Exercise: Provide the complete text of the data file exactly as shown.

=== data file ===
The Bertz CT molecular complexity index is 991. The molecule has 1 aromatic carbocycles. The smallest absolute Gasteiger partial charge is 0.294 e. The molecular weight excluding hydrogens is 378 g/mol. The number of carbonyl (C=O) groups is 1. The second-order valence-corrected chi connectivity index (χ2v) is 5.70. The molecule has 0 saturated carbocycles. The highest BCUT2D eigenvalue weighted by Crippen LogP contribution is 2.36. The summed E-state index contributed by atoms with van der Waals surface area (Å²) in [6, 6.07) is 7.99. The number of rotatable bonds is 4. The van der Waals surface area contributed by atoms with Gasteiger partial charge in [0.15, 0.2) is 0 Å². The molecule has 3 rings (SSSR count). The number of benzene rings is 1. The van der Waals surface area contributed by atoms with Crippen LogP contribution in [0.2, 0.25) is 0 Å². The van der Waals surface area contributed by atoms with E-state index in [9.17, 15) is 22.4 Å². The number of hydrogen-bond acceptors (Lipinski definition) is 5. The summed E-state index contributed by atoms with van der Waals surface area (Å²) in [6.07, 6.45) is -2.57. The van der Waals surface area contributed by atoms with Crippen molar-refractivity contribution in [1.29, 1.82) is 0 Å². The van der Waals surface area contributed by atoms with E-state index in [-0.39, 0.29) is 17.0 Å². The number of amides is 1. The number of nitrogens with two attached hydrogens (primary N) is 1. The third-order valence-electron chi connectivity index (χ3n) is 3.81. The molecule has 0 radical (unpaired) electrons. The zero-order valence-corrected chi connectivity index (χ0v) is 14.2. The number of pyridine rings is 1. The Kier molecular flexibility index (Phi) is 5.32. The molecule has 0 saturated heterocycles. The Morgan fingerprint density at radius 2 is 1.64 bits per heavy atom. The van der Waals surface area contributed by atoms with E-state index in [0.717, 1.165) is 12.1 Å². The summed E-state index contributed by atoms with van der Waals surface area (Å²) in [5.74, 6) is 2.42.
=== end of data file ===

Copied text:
The Bertz CT molecular complexity index is 991. The molecule has 1 aromatic carbocycles. The smallest absolute Gasteiger partial charge is 0.294 e. The molecular weight excluding hydrogens is 378 g/mol. The number of carbonyl (C=O) groups is 1. The second-order valence-corrected chi connectivity index (χ2v) is 5.70. The molecule has 0 saturated carbocycles. The highest BCUT2D eigenvalue weighted by Crippen LogP contribution is 2.36. The summed E-state index contributed by atoms with van der Waals surface area (Å²) in [6, 6.07) is 7.99. The number of rotatable bonds is 4. The van der Waals surface area contributed by atoms with Gasteiger partial charge in [0.15, 0.2) is 0 Å². The molecule has 3 rings (SSSR count). The number of benzene rings is 1. The van der Waals surface area contributed by atoms with Crippen LogP contribution in [0.2, 0.25) is 0 Å². The van der Waals surface area contributed by atoms with E-state index in [9.17, 15) is 22.4 Å². The number of hydrogen-bond acceptors (Lipinski definition) is 5. The summed E-state index contributed by atoms with van der Waals surface area (Å²) in [6.07, 6.45) is -2.57. The van der Waals surface area contributed by atoms with Crippen molar-refractivity contribution in [1.29, 1.82) is 0 Å². The van der Waals surface area contributed by atoms with E-state index in [-0.39, 0.29) is 17.0 Å². The number of amides is 1. The number of nitrogens with two attached hydrogens (primary N) is 1. The third-order valence-electron chi connectivity index (χ3n) is 3.81. The molecule has 0 radical (unpaired) electrons. The zero-order valence-corrected chi connectivity index (χ0v) is 14.2. The number of pyridine rings is 1. The Kier molecular flexibility index (Phi) is 5.32. The molecule has 0 saturated heterocycles. The Morgan fingerprint density at radius 2 is 1.64 bits per heavy atom. The van der Waals surface area contributed by atoms with E-state index in [0.717, 1.165) is 12.1 Å². The summed E-state index contributed by atoms with van der Waals surface area (Å²) in [5.74, 6) is 2.42.